Heading south-west from Weert it wasn’t long before I passed through the village of Altweerterheide, somewhere I’ve been a fair few times before, on my way to somewhere else.
The flat terrain & lack of headwind aided good progress on this sunny, warm day.
About 3 km further on I came across some raised ground; you might actually think it’s a hill, something of a rare sight in this part of the Netherlands.
However it looks more man-made than naturally occurring, and it’s surrounded by two metre fences and locked gates.
The signs say ‘Stortplaats’ (dump) & the maps say Hazenheuvel, probably because one side is on Hazenweg, the track I’m cycling along towards the first woodlands of the day.
A little post-ride research reveals that this ‘hill’ is 750 metres long, 300 metres wide and 25 metres high. It is indeed man-made, as for many years it was a landfill refuse ‘dump’ for the municipality of Weert & the surrounding area.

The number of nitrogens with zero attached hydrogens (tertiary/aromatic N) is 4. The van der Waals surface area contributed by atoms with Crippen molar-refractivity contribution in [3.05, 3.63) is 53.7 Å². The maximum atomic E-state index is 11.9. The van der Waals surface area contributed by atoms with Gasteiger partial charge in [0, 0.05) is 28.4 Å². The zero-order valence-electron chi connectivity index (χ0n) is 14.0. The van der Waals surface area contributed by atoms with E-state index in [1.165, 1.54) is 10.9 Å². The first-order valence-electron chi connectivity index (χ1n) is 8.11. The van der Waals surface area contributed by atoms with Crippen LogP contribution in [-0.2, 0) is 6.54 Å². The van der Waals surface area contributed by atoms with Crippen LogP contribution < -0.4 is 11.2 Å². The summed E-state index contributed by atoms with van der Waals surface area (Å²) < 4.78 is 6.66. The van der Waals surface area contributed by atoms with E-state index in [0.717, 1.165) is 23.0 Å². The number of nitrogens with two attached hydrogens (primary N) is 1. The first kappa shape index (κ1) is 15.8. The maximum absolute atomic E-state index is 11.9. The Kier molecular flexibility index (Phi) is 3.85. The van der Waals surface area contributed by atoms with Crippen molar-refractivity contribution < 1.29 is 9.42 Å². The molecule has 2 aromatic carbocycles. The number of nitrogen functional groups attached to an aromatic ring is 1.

Apparently it was deemed ‘full’ about 15 years ago, has been well landscaped and is certainly not a blight on the surrounding countryside.
Why it’s closed to the public is a mystery to me, but as luck would have it there is a cyclo-cross event there in two weeks time and part of the course is over Hazenheuvel. Spectators will be allowed supervised access so there’s a good chance I’ll be there.
A comprehensive history of the area can be found here.
Moving on, I cycle through woodlands that I’ve been to before. Riding in the opposite direction the whole route looks completely different.
Heading homewards my sense of direction deserted me and I took a right turn instead of left which led me through previously undiscovered woodlands where the track was so narrow, bumpy & strewn with fallen leaves I was unsure if there was actually a cycle path there at all. I certainly achieved my objective of finding new forest tracks.
A great ride out on the bike again today, almost 30 km at a little over 19 km/h average speed.